Believe it or not, a law firm--White Berberian--has come forward to offer its services to all those accused of illegal file sharing by U.S. Copyright Group (aka Dunlap Grubb & Weaver). The latter party is currently representing Hollywood film studios, and is filing lawsuits against more than 50,000 individuals who shared movies on peer-to-peer networks. Although "The Hurt Locker" has been in the spotlight for several weeks, the U.S. Copyright Group is also defending studios behind "Call of the Wild 3D" and Uwe Boll's "Far Cry."
However the service provided to the accused file sharers appears somewhat standard and honest. For $249, the firm will help negotiate a settlement on behalf of the accused. The firm insists that accused file sharers should consult with its attorneys regarding their rights and risk exposure. There's even a guarantee of a refund if the firm can't negotiate a settlement better than what the Plaintiff originally offered.
The fee doesn't cover any "litigation-related activities."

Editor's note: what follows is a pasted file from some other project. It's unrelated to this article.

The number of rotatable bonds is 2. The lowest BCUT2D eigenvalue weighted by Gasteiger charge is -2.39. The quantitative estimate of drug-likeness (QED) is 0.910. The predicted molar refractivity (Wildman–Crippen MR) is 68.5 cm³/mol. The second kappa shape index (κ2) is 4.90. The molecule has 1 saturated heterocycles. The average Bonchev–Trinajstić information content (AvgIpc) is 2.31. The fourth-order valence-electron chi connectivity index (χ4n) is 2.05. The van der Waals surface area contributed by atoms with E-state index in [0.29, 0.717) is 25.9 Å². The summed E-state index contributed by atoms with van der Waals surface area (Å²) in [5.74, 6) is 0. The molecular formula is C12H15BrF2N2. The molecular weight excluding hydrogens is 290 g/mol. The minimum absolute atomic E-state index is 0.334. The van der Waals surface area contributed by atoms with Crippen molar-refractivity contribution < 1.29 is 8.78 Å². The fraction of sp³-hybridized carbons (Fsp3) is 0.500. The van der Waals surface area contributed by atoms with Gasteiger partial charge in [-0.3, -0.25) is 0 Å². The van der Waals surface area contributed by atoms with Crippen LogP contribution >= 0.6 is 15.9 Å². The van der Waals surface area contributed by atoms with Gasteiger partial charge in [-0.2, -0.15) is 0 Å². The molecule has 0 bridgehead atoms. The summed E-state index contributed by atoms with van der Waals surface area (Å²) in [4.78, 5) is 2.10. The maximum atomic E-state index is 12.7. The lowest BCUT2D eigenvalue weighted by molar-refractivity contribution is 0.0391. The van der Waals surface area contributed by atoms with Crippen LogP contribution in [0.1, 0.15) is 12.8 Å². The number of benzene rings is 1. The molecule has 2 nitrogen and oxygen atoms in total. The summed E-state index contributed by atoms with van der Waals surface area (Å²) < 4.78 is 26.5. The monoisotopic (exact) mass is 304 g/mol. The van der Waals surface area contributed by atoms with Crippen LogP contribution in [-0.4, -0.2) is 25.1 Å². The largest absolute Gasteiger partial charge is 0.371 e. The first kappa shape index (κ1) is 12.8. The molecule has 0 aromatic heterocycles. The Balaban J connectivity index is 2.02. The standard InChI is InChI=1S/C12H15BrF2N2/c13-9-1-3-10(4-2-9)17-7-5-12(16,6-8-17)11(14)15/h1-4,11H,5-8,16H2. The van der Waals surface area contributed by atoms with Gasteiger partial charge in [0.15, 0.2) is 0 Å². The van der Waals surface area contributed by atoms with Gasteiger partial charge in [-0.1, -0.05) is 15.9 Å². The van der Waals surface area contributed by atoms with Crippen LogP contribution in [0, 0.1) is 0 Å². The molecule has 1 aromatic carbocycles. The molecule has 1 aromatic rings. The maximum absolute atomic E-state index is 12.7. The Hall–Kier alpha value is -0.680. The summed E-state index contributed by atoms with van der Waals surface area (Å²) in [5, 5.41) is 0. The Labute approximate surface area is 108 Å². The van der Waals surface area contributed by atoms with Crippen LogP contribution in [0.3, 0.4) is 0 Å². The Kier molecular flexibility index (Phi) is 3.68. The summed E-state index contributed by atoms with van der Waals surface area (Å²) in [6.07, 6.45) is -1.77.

Thousands have already received a settlement offer from U.S. Copyright Group. Typically violators receive a notice from their ISP stating that the law firm has requested their information. The notice is followed-up by a letter from the actual firm stating that someone was sharing a movie from their IP address, and that a payment of $1,500 would end the matter immediately. Those who don't take the initial offer are then charged $2,500. If accused file-sharers want to fight it out in court, it could cost up to $150,000 in fines.
For this reason, White Berberian is soliciting its legal services. But as mentioned before, there are no guarantees. "We always endeavor to achieve a successful result, but we can make no guarantee or warranty as to the outcome of a particular legal controversy or issue," the firm said.
The Electronic Frontier Foundation (EFF) is also helping accused file-sharers by pointing them to legal representatives.